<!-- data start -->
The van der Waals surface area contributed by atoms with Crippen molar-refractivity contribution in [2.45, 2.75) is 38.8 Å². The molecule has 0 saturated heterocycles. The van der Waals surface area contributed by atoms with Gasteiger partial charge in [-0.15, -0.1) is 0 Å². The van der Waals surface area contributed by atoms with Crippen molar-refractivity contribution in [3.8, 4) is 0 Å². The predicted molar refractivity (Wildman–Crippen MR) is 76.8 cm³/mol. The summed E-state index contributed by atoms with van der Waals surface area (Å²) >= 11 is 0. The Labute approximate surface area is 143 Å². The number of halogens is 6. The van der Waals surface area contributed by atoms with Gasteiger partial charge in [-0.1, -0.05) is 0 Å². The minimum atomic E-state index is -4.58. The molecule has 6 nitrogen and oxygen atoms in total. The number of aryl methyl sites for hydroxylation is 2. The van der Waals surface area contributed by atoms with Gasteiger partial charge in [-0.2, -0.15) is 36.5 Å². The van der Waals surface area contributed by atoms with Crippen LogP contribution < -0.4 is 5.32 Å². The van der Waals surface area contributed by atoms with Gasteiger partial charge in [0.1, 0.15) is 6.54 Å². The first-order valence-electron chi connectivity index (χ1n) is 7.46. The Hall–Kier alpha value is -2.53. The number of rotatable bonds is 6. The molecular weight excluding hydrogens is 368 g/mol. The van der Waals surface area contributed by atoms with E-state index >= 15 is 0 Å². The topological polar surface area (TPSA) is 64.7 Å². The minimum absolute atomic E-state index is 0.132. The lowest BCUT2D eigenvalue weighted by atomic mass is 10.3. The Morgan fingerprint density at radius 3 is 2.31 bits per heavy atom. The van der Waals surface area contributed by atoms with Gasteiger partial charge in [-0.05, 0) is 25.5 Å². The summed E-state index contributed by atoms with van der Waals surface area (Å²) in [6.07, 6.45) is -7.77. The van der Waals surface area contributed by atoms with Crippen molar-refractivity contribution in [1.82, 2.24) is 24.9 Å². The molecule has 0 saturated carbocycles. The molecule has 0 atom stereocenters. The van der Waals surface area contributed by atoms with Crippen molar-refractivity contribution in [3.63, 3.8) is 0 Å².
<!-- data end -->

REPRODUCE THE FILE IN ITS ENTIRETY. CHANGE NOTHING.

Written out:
The van der Waals surface area contributed by atoms with Crippen molar-refractivity contribution in [2.45, 2.75) is 38.8 Å². The molecule has 0 saturated heterocycles. The van der Waals surface area contributed by atoms with Gasteiger partial charge in [-0.15, -0.1) is 0 Å². The van der Waals surface area contributed by atoms with Crippen molar-refractivity contribution in [3.8, 4) is 0 Å². The predicted molar refractivity (Wildman–Crippen MR) is 76.8 cm³/mol. The summed E-state index contributed by atoms with van der Waals surface area (Å²) >= 11 is 0. The Labute approximate surface area is 143 Å². The number of halogens is 6. The van der Waals surface area contributed by atoms with Gasteiger partial charge in [-0.1, -0.05) is 0 Å². The minimum atomic E-state index is -4.58. The molecule has 6 nitrogen and oxygen atoms in total. The number of aryl methyl sites for hydroxylation is 2. The van der Waals surface area contributed by atoms with Gasteiger partial charge in [-0.2, -0.15) is 36.5 Å². The van der Waals surface area contributed by atoms with Crippen LogP contribution < -0.4 is 5.32 Å². The van der Waals surface area contributed by atoms with Gasteiger partial charge in [0.1, 0.15) is 6.54 Å². The first-order valence-electron chi connectivity index (χ1n) is 7.46. The Hall–Kier alpha value is -2.53. The number of rotatable bonds is 6. The molecular weight excluding hydrogens is 368 g/mol. The van der Waals surface area contributed by atoms with E-state index >= 15 is 0 Å². The topological polar surface area (TPSA) is 64.7 Å². The minimum absolute atomic E-state index is 0.132. The lowest BCUT2D eigenvalue weighted by atomic mass is 10.3. The Morgan fingerprint density at radius 3 is 2.31 bits per heavy atom. The van der Waals surface area contributed by atoms with Gasteiger partial charge in [-0.05, 0) is 25.5 Å². The summed E-state index contributed by atoms with van der Waals surface area (Å²) in [6.07, 6.45) is -7.77. The van der Waals surface area contributed by atoms with Crippen molar-refractivity contribution in [1.82, 2.24) is 24.9 Å². The molecule has 0 saturated carbocycles. The molecule has 0 atom stereocenters. The van der Waals surface area contributed by atoms with Crippen molar-refractivity contribution in [3.63, 3.8) is 0 Å².